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Exercising the Faculty of Judgement: What is at Stake?


Tatman, L, Exercising the Faculty of Judgement: What is at Stake?, On Human Judgement, University of Tasmania, R Lindstrom and A Woitowicz (ed), Hobart, Tasmania, pp. 49-54. ISBN 978-0-646-59804-8 (2018) [Research Book Chapter]

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Copyright 2018 Lucy Tatman

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Today, I am going to wrestle with the question of what is at stake when it comes to exercising the human faculty of judgement. In order to think through this matter, I will be looking to the work of Hannah Arendt, who was arguably the most original and provocative twentieth century political theorist and thinker of the human condition. As many of you will know, Arendt planned to write a book titled Judging, which was to be the third and final volume of her last major work, The Life of the Mind. Sadly, she died with the first page of Judging still in her typewriter. Although we will never be sure how Arendt would finally have characterised the process and act of judging, I think it is possible to identify why she was so concerned that human beings use the faculty of judgement. To understand why judgement mattered so much to Arendt requires, however, that we take a circuitous route through her thought. More specifically, I must begin by tracing an unusual set of distinctions she drew between, first, homo sapiens, second, human beings (who have achieved humanness), and finally, humanity.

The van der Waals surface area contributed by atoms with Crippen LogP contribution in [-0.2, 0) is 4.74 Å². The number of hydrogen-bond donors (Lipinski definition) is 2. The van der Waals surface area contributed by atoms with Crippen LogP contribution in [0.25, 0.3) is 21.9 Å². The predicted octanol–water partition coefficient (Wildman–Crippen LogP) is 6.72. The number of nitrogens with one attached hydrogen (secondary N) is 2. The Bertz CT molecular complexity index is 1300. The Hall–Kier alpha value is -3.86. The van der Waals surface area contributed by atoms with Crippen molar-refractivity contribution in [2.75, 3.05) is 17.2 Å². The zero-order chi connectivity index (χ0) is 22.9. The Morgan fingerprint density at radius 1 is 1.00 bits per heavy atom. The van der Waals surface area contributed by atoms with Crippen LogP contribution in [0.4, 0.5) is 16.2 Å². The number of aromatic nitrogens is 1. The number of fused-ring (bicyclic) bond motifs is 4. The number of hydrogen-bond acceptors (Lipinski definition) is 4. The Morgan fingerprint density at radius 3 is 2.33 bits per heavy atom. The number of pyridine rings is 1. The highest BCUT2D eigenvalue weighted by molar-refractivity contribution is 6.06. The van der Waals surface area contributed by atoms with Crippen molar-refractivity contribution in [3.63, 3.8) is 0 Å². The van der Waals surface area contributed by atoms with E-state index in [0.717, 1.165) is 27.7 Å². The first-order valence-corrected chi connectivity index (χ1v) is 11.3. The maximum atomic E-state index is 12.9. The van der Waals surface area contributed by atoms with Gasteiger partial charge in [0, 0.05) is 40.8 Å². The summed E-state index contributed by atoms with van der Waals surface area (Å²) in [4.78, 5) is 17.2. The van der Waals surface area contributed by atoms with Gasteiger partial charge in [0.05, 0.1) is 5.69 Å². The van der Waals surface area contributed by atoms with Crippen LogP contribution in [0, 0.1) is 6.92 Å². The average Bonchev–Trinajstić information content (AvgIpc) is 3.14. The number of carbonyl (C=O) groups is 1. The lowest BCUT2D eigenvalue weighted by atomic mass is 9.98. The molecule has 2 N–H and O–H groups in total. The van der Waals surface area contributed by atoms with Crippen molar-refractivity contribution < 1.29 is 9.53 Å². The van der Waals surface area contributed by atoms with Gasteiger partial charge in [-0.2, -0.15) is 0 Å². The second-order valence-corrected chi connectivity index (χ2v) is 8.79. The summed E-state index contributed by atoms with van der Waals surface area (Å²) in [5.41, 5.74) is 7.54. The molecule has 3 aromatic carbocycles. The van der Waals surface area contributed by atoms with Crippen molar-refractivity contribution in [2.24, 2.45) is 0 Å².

Item Details

Item Type:Research Book Chapter
Keywords:Hannah Arendt, judgement, world
Research Division:Philosophy and Religious Studies
Research Group:Philosophy
Research Field:Phenomenology
Objective Division:Cultural Understanding
Objective Group:Other Cultural Understanding
Objective Field:Cultural Understanding not elsewhere classified
UTAS Author:Tatman, L (Dr Lucy Tatman)
ID Code:129803
Year Published:2018
Deposited By:Office of the School of Humanities
Deposited On:2018-12-18
Last Modified:2019-01-15

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